F1 not exempt from new corona measures

Ruben Hill
May 23, 2020

Seven out of ten Formula 1 teams have their base in the United Kingdom and they were told later today that they will not be exempted from the new measures.

On Friday, the government unveiled its plans to force all global travellers to self-isolate for 14 days upon their arrival into the United Kingdom from June 8.

The government measures are expected to contain an exempt list but as it stands F1 is set to be snubbed. Those entering the United Kingdom will also undergo random spot checks at border control. But while it persuaded Oliver Dowden, the Culture Secretary, of its case, it failed to convince the Prime Minister, who feared that such a dispensation would encourage several other sports to appeal for the same treatment.

The Hungaroring, on the outskirts of Budapest, is also in contention, given that it lies just 260 miles from the Red Bull Ring at Spielberg, Austria, where the first two races of a much-delayed campaign are scheduled to be held on July 5 and 12.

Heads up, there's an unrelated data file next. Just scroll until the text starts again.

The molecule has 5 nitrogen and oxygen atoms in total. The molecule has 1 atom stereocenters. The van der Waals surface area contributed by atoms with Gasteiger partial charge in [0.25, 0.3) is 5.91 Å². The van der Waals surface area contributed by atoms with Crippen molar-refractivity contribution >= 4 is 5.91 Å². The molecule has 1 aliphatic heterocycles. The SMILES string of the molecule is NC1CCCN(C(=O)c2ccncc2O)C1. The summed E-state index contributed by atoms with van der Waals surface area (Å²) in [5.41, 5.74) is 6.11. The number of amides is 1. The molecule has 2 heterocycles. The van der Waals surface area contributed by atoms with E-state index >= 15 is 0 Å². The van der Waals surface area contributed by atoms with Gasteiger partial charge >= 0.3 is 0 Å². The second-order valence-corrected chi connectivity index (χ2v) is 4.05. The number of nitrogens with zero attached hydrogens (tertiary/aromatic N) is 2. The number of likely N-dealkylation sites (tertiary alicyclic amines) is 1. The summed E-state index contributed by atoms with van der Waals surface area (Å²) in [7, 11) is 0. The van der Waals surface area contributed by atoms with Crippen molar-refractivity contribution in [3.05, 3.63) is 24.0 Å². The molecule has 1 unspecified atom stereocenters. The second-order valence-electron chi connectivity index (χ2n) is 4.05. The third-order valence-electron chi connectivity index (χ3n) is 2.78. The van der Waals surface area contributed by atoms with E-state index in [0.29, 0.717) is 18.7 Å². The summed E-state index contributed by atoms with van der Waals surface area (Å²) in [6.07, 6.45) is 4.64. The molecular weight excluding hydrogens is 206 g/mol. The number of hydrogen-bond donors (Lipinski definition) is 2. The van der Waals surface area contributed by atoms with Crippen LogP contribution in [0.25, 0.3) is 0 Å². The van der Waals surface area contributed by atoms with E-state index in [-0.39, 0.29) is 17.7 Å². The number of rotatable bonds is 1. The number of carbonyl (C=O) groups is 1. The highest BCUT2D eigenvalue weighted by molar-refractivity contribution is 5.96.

F1 has been in regular dialogue with the United Kingdom government and had hoped to be granted exemption for those travelling for F1 as they would be able to prove they are virus-free under a strict "biosphere" plan which will see staff regularly tested for coronavirus.

If Silverstone can not host the third and fourth rounds of the world championship, F1's contingency plan involves staging races at Hockenheim in Germany or at the Hungaroring, or eventually at both venues, meaning British teams would remain out of the United Kingdom for over a month before returning to base and submitting to the 14-day isolation period.

The quarantine scheme will be reviewed every three weeks, meaning that it may not be in force by late July when F1 had been hoping to run at Silverstone.

Silverstone boss Stuart Pringle told Sky Sports F1 on Friday that he remained optimistic the government stance could be changed and freedoms could be allowed for the British GP to go ahead at some point.

"It's a very complex sport to get going because it's a global championship with a huge logistical tail", he said.

"I am very clear that the importance of the industry is understood by government", he said.

"So I remain optimistic that a sensible and pragmatic solution, which puts the onus on the sport quite rightly to come up with the right solution, can be found".

Other reports by Click Lancashire

Discuss This Article